Margaret had been invited for breakfast the following morning at the Kerns' house in Odin PA, which is the Dry Brook Hollow house in the Judy Bolton books. This house sits in a hollow in the lovely PA mountains halfway between Coudersport (Farringdon) and Austin (Roulsville) in Potter County. Margaret was born in this house, built by her father in the 1890s, and she lived in it until she was nine years old. This was the first time she had visited there in all those years.

The Kerns cooked a wonderful breakfast for a select group of fans and friends and my friend Fred and I carried Margaret in a chair made of our linked hands about five-hundred feet from the end of the drive across two bridges that span Dry Brook (Freeman Run) and up the hill to the house. Margaret was in great shape at that time and it was easy to carry her even such a distance as that. She had a great time and enjoyed her visit to her childhood home. We were surprised to learn that Margaret, at her advanced age, had stayed in a campground the night before in a camper! Had we known, we all certainly would have chipped in to get her a nice comfortable motel room.

In June of 1998, Margaret again returned to Coudersport, this time to speak at the Coudersport library. She was accompanied by all her children, all middle-aged adults. Again she did signing, but only the books that were purchased there at the library that day. Applewood editions and the Aeonian/Amereon editions were available. Beautiful reproduction dust jackets had been added to the Aeonian/Amereon editions, and they were hard to resist. I bought about a dozen of them myself, they were so attractive. These books can still be purchased with the repro DJs through ads in The Whispered Watchword and other series book fanzines.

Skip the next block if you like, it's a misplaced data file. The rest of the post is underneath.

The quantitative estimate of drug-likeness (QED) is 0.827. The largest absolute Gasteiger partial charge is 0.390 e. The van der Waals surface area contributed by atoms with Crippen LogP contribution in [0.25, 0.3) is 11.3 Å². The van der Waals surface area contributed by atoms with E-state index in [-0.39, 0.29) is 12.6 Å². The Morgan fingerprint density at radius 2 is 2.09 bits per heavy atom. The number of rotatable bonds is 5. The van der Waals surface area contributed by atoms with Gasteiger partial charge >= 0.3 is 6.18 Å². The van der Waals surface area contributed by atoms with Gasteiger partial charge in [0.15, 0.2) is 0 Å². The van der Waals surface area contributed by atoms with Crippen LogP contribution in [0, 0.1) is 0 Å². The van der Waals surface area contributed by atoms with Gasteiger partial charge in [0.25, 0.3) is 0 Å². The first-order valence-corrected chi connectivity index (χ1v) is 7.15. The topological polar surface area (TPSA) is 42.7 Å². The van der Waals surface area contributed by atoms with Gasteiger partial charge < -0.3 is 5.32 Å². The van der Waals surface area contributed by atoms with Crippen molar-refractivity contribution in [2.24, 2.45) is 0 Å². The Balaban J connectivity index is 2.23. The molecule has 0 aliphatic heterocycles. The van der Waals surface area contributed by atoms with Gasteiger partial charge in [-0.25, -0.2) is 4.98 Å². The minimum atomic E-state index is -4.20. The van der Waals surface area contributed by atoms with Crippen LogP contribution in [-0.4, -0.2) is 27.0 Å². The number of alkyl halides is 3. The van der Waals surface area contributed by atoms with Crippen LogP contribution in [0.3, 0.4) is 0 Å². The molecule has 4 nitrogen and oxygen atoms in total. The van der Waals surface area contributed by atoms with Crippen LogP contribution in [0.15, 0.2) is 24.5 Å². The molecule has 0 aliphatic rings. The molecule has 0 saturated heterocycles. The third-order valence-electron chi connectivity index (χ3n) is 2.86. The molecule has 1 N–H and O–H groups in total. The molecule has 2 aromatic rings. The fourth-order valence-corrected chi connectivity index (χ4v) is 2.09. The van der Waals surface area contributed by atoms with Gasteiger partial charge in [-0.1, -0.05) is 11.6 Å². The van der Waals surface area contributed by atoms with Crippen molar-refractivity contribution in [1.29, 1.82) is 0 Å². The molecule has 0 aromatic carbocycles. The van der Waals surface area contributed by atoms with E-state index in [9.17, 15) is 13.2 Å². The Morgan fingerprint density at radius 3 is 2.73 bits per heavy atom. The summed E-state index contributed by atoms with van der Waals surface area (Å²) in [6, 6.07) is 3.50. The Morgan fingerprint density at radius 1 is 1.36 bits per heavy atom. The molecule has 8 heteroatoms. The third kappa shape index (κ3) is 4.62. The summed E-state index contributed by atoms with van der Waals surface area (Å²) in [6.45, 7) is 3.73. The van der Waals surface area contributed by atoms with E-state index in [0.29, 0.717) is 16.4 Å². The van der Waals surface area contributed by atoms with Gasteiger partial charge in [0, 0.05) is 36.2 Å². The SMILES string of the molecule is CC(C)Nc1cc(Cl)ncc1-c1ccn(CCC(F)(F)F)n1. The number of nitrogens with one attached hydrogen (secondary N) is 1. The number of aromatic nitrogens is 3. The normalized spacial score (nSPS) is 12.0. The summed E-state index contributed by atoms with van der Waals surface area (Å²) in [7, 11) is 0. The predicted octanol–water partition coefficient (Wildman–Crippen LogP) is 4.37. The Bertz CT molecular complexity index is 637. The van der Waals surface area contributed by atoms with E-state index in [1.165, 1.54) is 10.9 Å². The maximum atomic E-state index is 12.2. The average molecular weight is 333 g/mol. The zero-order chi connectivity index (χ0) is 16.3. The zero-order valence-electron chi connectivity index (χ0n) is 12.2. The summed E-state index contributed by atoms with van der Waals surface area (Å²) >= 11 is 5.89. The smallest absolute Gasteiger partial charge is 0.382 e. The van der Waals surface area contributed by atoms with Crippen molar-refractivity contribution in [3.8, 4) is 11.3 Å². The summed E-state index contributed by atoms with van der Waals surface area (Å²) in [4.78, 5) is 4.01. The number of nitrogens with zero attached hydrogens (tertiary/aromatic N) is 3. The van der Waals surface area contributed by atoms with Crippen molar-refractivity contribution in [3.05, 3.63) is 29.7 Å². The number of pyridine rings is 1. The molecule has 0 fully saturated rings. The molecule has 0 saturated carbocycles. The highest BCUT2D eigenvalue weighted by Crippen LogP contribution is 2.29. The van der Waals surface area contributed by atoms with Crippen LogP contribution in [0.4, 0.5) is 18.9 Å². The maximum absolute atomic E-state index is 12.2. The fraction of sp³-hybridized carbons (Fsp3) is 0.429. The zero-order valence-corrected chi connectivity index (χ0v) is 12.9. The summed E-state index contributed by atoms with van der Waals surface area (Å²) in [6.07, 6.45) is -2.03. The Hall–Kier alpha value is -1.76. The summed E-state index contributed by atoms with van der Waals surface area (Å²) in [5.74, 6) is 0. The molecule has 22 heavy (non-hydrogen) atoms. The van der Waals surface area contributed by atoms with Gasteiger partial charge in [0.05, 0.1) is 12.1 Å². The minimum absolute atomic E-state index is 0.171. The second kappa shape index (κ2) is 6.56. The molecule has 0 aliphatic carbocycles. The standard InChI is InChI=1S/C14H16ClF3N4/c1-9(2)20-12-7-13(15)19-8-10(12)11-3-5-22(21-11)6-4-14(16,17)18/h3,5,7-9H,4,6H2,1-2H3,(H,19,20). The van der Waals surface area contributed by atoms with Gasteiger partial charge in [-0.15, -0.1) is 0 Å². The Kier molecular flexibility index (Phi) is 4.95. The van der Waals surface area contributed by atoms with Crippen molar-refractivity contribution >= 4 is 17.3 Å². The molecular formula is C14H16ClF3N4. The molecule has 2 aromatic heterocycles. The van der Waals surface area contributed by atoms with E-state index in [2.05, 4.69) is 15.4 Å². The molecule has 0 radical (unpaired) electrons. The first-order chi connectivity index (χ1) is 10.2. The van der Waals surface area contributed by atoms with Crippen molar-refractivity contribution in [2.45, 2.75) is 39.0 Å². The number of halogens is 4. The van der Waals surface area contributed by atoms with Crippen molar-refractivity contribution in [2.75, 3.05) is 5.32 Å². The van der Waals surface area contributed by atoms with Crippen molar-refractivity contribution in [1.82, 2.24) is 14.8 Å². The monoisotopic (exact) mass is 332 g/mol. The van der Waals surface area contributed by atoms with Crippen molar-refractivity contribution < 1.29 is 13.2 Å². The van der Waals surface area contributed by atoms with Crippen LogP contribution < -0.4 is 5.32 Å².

However, Margaret's speech turned into a disaster. It was apparent almost immediately that her health and mind had failed quite a bit during the year since we had seen her last, and she could not concentrate on the topics she wanted to speak about. She kept going off on strange tangents and had to be prodded back on track by her kids several times. At one point she was particularly addressing a group of children sitting on the floor at her feet, and she was telling them and all the others how she had to entertain her husband's girlfriend at home years ago, and even cook for her. This riled up her kids, of course, and they tried to get her to change the subject, but Margaret was determined to tell everyone about it and continued with some really juicy tidbits until her children actually put an end to her speaking.

It was sad. It was obvious that Margaret was failing and that she was no longer fit to be speaking in public. Her children most probably didn't know this because none of them lived near the PA nursing home and may not have seen much of her in the last year to know that she had gotten so bad. It was the last time she appeared in public. Fans continued to visit her at the nursing home for a couple more years until she got too sick to have visitors, and she then passed away in 2001 at the age of 98. A memorial service was held in Coudersport for her on the Judy Bolton Day that October.